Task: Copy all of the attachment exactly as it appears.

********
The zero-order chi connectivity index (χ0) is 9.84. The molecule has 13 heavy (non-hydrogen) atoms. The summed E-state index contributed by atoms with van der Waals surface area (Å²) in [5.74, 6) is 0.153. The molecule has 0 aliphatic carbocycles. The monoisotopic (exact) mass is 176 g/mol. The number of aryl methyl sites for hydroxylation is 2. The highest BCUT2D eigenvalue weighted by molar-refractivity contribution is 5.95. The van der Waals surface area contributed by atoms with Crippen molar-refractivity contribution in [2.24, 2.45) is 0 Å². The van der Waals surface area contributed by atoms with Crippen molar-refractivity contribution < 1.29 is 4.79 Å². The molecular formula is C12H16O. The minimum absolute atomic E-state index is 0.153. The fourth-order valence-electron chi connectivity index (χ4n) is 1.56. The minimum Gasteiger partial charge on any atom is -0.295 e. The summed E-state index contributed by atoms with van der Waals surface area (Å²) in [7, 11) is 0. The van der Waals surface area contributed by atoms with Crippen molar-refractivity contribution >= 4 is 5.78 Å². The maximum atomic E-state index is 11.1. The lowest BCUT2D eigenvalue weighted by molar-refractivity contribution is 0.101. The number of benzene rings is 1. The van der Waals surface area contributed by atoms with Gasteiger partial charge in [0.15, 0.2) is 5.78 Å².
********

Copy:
The zero-order chi connectivity index (χ0) is 9.84. The molecule has 13 heavy (non-hydrogen) atoms. The summed E-state index contributed by atoms with van der Waals surface area (Å²) in [5.74, 6) is 0.153. The molecule has 0 aliphatic carbocycles. The monoisotopic (exact) mass is 176 g/mol. The number of aryl methyl sites for hydroxylation is 2. The highest BCUT2D eigenvalue weighted by molar-refractivity contribution is 5.95. The van der Waals surface area contributed by atoms with Crippen molar-refractivity contribution in [2.24, 2.45) is 0 Å². The van der Waals surface area contributed by atoms with Crippen molar-refractivity contribution < 1.29 is 4.79 Å². The molecular formula is C12H16O. The minimum absolute atomic E-state index is 0.153. The fourth-order valence-electron chi connectivity index (χ4n) is 1.56. The minimum Gasteiger partial charge on any atom is -0.295 e. The summed E-state index contributed by atoms with van der Waals surface area (Å²) in [7, 11) is 0. The van der Waals surface area contributed by atoms with Crippen molar-refractivity contribution >= 4 is 5.78 Å². The maximum atomic E-state index is 11.1. The lowest BCUT2D eigenvalue weighted by molar-refractivity contribution is 0.101. The number of benzene rings is 1. The van der Waals surface area contributed by atoms with Gasteiger partial charge in [0.15, 0.2) is 5.78 Å².